Working Alone in a Laboratory: Your Safety GuideRyan White
Working alone in a laboratory setting isn’t ideal. But sometimes, the demands of a busy laboratory will necessitate that yourself or one of your employees work alone.
Whether you’re a facility manager or a laboratory employee, our safety guide will show you what steps you can take to improve workplace safety.
- Risk Assessment
- Planning Ahead
- Regular Checks
- Access Consideration
- Travelling To and From Work
- Emergency Response Training
- When You Should Not Work Alone
First of all, it’s vital that a thorough risk assessment is carried out to evaluate all the possible hazards and scenarios which may pose a threat to a lone worker.
When working without another qualified person on hand, an isolated worker must be adequately prepared to deal with unexpected situations alone, in the first instance.
Ensure that preventative measures are in place relevant to your risk assessment and that all safety equipment is available and can be easily accessed by one person without assistance. Practical safety equipment could make the difference between a negligible incident and a serious injury. Our Emergency Eyewash Stations for example, are designed with ease of use in mind allowing for single-person operation in an emergency.
When working alone is necessary, schedule high-risk tasks or work involving hazardous materials outside this time. Instead, arrange to carry out these procedures during peak working times alongside another qualified person or supervisor. Always notify an authorised person of your planned work schedule.
Laboratory personnel are at an increased risk when working alone, as accidents have the potential to go undetected. Ensure incidents are dealt with promptly by implementing a supervisory system using one or more of the following methods.
- Visual Checks
Visual checks are useful if English is not the lone worker’s first language and communication via telephone or e-mail is not possible.
Checks can be carried out in person or via your site’s CCTV monitoring system. Periodic checks can be made by a supervisor or a ‘buddy’.
Consider introducing a ‘buddy-system’ when one or more persons are working in isolation within the same facility. Workers carry out visual checks by visiting neighbouring rooms periodically. Such systems can raise health and safety awareness overall and improve emergency response times in the event of an accident.
If no other workers are present on site, inform security personnel of your work schedule and arrange with them to carry out regular checks.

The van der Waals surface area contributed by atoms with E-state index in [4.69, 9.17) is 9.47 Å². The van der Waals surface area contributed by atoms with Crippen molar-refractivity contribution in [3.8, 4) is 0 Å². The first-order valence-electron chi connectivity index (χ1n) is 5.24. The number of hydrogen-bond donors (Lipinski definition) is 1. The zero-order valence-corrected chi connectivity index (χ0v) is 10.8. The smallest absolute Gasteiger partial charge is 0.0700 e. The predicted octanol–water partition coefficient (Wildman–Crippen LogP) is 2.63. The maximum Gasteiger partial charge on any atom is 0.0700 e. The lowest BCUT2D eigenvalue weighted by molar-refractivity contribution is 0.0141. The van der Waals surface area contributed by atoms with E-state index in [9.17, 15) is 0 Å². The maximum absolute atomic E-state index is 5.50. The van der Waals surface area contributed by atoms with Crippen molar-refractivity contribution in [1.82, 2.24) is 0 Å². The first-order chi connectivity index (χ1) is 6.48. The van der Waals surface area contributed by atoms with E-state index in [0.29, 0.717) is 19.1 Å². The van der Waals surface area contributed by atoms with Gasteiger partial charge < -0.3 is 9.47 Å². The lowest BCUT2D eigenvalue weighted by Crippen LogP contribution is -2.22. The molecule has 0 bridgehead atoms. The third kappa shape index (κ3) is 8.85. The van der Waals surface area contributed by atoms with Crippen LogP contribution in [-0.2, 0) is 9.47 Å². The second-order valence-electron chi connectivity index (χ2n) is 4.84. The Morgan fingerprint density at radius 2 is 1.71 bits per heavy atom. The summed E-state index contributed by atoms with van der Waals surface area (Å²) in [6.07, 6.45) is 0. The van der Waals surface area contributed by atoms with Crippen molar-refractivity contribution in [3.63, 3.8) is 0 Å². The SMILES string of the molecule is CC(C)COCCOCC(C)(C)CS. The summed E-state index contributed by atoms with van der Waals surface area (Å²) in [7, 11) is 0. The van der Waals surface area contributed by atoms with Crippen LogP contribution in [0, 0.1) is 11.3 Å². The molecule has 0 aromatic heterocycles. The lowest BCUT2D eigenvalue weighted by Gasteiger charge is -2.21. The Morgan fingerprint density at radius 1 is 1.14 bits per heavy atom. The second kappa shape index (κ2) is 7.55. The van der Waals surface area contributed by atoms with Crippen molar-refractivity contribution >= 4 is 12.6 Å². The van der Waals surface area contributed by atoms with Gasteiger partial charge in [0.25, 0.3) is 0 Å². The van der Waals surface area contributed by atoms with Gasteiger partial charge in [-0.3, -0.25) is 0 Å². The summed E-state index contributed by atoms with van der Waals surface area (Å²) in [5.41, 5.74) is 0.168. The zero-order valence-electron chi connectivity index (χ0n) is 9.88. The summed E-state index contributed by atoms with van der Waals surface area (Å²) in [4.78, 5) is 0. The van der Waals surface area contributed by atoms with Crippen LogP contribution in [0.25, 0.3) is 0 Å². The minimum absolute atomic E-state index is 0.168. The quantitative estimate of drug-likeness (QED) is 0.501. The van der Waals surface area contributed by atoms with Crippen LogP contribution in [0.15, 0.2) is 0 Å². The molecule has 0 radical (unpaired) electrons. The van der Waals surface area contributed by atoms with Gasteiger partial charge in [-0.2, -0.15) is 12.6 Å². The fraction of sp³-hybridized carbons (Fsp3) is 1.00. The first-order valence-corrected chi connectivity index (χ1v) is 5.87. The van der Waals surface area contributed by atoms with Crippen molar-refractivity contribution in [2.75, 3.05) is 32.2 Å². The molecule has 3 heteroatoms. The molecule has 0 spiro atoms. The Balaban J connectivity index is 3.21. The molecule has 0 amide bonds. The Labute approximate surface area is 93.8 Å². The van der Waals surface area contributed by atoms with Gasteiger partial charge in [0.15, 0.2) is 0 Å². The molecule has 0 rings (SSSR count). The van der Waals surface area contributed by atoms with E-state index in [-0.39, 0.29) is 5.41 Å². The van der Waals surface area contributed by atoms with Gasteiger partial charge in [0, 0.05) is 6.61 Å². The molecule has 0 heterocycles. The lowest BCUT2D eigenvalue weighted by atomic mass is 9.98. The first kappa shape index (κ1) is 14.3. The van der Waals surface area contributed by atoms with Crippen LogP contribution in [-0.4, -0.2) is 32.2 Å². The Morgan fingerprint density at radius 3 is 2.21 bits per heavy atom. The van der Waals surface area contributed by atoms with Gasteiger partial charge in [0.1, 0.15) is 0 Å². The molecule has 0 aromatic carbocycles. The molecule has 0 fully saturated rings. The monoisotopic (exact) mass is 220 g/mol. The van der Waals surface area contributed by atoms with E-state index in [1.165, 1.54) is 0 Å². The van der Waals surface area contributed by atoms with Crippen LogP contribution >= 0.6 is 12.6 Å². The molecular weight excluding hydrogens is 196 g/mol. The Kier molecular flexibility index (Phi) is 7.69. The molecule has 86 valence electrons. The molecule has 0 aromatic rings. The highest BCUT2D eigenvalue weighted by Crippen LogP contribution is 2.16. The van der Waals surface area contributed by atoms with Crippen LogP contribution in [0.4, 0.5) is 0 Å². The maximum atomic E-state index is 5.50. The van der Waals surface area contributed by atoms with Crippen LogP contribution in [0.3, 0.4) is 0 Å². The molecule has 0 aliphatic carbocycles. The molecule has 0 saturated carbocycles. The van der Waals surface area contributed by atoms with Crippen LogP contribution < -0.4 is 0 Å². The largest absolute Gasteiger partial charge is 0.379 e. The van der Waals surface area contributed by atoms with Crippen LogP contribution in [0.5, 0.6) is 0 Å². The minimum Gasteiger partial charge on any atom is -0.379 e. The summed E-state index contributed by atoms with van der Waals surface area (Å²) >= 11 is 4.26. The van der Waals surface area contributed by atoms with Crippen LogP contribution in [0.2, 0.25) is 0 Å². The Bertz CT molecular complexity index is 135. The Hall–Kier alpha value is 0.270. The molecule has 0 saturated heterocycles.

- Communication Checks
Prior to working alone, be sure to establish an agreed communication schedule between yourself and a supervisor or another authorised member of personnel. Contact should be made at prearranged intervals, by radio, phone or e-mail.
Where supervision is limited, consider installing an automatic warning device that will alert external services should a lone worker fail to respond at any time.
Lone workers should not be expected to access their workplace by means of dark corridors or unsafe routes.
When working outside normal hours is required, extra checks may be necessary to ensure that entry and exit routes to the laboratory provide safe and hassle-free access. Most importantly, workers must be able to exit safely in the event of an emergency.
Each of our laboratory solutions are designed to your exacting requirements whilst creating a safe and ergonomic workspace. If you’re looking for assistance with laboratory planning and design or you’d like to improve access at your current premises, contact our design team who will be happy to help.
In addition to workplace access, the safety of workers travelling to and from the laboratory outside normal working hours should also be considered.
Lone workers may have to commute late at night or during off-peak times when they might feel more vulnerable than usual. A personal alarm will provide added protection and reassurance to vulnerable employees and a ‘buddy system’ can be used to record attendance at work.
When returning home after working alone, always communicate with your supervisor or ensure there is a system in place to check that employees return home safely after work if you are an employer.
A panic response can exacerbate an emergency situation very quickly and is caused, in part, by inadequate training.
Lone workers do not have direct access to more experienced staff members. For this reason, these individuals often require further and more in-depth training than colleagues working at the same level.
Equip staff with the correct training and skills required to respond appropriately to unexpected situations. This will limit the risk to themselves and to the workplace environment. Before being approved for lone working, colleagues must be well informed about the risks of working alone and be able to take necessary precautions.
Whilst lone working is rarely encouraged, there are some scenarios in which it should be strictly prohibited. Lone working should not be approved when:
- Working with hazardous chemicals or substances with which, in the event of an accident, the user would require immediate assistance from another person. For example, if a lone worker splashes a chemical in their eye and be unable to help themselves.
- Working in a confined space. Posing too high a risk to lone workers, it is recommended that at least one other qualified person is present to supervise and, in some cases, a further person responsible for the rescue procedure.
- Working around exposed live electricity conductors.
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